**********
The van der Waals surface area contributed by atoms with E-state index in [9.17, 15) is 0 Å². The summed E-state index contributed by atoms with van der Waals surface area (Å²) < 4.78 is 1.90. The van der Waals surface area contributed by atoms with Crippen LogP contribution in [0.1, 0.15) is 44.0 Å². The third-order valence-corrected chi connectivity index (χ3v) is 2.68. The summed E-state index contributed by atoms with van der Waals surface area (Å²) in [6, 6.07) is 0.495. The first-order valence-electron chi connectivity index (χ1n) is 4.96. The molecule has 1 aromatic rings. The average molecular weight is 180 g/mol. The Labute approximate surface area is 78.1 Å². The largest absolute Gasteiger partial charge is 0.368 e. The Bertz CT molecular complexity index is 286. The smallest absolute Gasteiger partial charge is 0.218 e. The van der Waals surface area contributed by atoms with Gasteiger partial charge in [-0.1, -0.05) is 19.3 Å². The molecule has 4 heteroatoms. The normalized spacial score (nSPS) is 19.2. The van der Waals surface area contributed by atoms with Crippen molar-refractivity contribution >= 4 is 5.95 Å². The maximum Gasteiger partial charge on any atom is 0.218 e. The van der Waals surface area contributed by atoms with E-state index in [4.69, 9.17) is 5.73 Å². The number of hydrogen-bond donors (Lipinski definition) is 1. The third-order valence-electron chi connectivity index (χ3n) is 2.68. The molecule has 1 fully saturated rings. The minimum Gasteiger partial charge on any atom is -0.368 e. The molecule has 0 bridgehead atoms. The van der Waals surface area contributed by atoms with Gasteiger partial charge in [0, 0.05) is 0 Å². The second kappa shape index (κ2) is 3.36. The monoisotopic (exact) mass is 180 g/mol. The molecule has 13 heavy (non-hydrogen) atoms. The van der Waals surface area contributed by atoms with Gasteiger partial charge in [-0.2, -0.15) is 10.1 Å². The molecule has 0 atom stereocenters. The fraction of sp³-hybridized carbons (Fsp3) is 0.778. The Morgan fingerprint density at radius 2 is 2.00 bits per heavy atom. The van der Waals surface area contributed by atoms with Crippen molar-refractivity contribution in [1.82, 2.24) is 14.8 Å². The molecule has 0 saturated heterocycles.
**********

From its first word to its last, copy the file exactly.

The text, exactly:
The van der Waals surface area contributed by atoms with E-state index in [9.17, 15) is 0 Å². The summed E-state index contributed by atoms with van der Waals surface area (Å²) < 4.78 is 1.90. The van der Waals surface area contributed by atoms with Crippen LogP contribution in [0.1, 0.15) is 44.0 Å². The third-order valence-corrected chi connectivity index (χ3v) is 2.68. The summed E-state index contributed by atoms with van der Waals surface area (Å²) in [6, 6.07) is 0.495. The first-order valence-electron chi connectivity index (χ1n) is 4.96. The molecule has 1 aromatic rings. The average molecular weight is 180 g/mol. The Labute approximate surface area is 78.1 Å². The largest absolute Gasteiger partial charge is 0.368 e. The Bertz CT molecular complexity index is 286. The smallest absolute Gasteiger partial charge is 0.218 e. The van der Waals surface area contributed by atoms with Gasteiger partial charge in [-0.1, -0.05) is 19.3 Å². The molecule has 4 heteroatoms. The normalized spacial score (nSPS) is 19.2. The van der Waals surface area contributed by atoms with Crippen molar-refractivity contribution >= 4 is 5.95 Å². The maximum Gasteiger partial charge on any atom is 0.218 e. The van der Waals surface area contributed by atoms with E-state index in [4.69, 9.17) is 5.73 Å². The number of hydrogen-bond donors (Lipinski definition) is 1. The third-order valence-electron chi connectivity index (χ3n) is 2.68. The molecule has 1 fully saturated rings. The minimum Gasteiger partial charge on any atom is -0.368 e. The molecule has 0 bridgehead atoms. The van der Waals surface area contributed by atoms with Gasteiger partial charge in [0, 0.05) is 0 Å². The second kappa shape index (κ2) is 3.36. The monoisotopic (exact) mass is 180 g/mol. The molecule has 13 heavy (non-hydrogen) atoms. The van der Waals surface area contributed by atoms with Gasteiger partial charge in [-0.2, -0.15) is 10.1 Å². The molecule has 0 atom stereocenters. The fraction of sp³-hybridized carbons (Fsp3) is 0.778. The Morgan fingerprint density at radius 2 is 2.00 bits per heavy atom. The van der Waals surface area contributed by atoms with Crippen molar-refractivity contribution in [1.82, 2.24) is 14.8 Å². The molecule has 0 saturated heterocycles.